• @derHugo Command substitution for the part of the line where you need a loop is one way to do that. Another way is to construct that part in a variable before the heredoc. Which of the two is most readable depends on the length of the code needed in the loop as well as how many lines of heredoc you have before the line in question. – kasperd Nov 30 '17 at 14:10
  • @derHugo Command substitution invoking a shell function defined earlier in the script is a third approach which may be more readable if you need a significant amount of code to generate that one line. – kasperd Nov 30 '17 at 14:12
  • @derHugo: Note that: (1) You can have a loop that puts all the required commands into a variable; (2) You can use $( ...command...) inside a heredoc, to insert the output of those commands inline at that point in the heredoc; (3) Bash has array variables, which you can expand inline, and use substitutions to add things at the start/end if necessary. Together these make kasperd's suggestion much more powerful (and your script potentially much more readable). – psmears Nov 30 '17 at 15:56
  • I'm using the heredocs because of their kind of template behavior (wysiwyg). Producing the whole template in another place and than passing it to the heredoc in my opinion doesn't really make things easier to read/maintain. – derHugo Dec 21 '17 at 15:06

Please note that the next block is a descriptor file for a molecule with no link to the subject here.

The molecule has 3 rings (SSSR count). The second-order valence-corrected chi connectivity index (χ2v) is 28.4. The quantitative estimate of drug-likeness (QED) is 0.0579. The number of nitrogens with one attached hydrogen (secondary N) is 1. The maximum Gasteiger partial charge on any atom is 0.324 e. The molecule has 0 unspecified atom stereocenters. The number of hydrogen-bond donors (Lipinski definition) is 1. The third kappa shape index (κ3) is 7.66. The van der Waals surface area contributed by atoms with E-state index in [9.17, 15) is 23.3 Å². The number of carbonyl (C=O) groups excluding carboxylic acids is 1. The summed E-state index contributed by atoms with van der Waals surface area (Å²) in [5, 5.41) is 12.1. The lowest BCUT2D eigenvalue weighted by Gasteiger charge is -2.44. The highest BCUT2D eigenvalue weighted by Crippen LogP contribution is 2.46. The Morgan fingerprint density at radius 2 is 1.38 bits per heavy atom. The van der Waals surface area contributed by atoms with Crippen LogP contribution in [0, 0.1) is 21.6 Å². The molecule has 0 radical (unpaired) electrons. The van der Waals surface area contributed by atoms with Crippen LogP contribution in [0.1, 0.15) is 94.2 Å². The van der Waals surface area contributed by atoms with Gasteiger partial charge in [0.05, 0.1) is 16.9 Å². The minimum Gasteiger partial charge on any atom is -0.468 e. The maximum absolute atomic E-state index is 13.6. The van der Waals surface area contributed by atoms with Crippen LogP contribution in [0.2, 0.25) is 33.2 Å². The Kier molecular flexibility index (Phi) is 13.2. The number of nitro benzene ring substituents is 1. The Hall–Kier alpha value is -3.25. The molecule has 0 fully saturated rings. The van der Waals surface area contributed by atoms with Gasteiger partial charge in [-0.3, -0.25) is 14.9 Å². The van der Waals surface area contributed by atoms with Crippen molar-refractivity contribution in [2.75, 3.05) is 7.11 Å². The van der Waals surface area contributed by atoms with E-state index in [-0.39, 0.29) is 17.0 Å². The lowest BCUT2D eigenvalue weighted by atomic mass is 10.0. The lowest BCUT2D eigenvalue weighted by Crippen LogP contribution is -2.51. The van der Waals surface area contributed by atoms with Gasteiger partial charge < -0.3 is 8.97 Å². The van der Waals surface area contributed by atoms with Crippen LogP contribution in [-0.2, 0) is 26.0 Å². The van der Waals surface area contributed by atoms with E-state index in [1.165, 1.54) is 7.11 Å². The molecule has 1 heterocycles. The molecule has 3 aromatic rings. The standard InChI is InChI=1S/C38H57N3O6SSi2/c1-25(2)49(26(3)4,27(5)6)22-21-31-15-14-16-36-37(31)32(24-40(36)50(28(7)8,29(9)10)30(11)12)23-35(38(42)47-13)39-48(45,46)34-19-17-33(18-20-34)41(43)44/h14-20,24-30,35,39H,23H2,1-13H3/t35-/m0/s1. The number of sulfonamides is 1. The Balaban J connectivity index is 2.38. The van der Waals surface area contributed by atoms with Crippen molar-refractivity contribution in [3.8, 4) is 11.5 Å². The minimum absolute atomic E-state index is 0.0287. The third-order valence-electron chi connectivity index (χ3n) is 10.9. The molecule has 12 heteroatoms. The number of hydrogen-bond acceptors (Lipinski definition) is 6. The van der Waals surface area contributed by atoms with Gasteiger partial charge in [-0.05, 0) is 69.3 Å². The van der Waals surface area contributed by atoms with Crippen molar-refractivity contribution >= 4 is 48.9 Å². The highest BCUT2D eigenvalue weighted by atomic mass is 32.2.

1

You could remove the newlines in whatever way you like, piping to tr would probably be simplest. This would remove all newlines, of course.

$ tr -d '\n' <<EOF 
if ((
EOF

But, the if statement you're building doesn't require that, the arithmetic expression (( .. )) should work fine even if it contains newlines.

So, you could do

cat <<EOF 
if ((
EOF
for name in x y; do 
    cat << EOF
    ( \$${name}_E != 0 && \$${name}_E != 1 ) ||
EOF
done
cat <<EOF
    0 )) ; then 
    echo do something
fi
EOF

producing

if ((
    ( $x_E != 0 && $x_E != 1 ) ||
    ( $y_E != 0 && $y_E != 1 ) ||
    0 )) ; then 
    echo do something
fi

Building it in a loop still makes ugly, though. The || 0 is there of course so that we don't need to special case the first or the last line.


Also, you have that | sudo tee ... in every output. I think we could get rid of that by opening a redirection only once (with process substitution), and using that for the later printing:

exec 3> >(sudo tee outputfile &>/dev/null)
echo output to the pipe like this >&3
echo etc. >&3
exec 3>&-         # close it in the end

And frankly, I still think that building variable names from variables in the outer script (like that \$${name}_E ) is a bit ugly, and it should probably be replaced with an associative array.

1

Heredocs always end in a new-line characters but you can simply remove that. The easiest way I know is with the head program:

head -c -1 <<EOF | sudo tee file > /dev/null
my
heredoc
content
EOF
  • Cool I didn't know that -c also takes negative values! Like that even more than the pearl solution – derHugo Dec 21 '17 at 15:10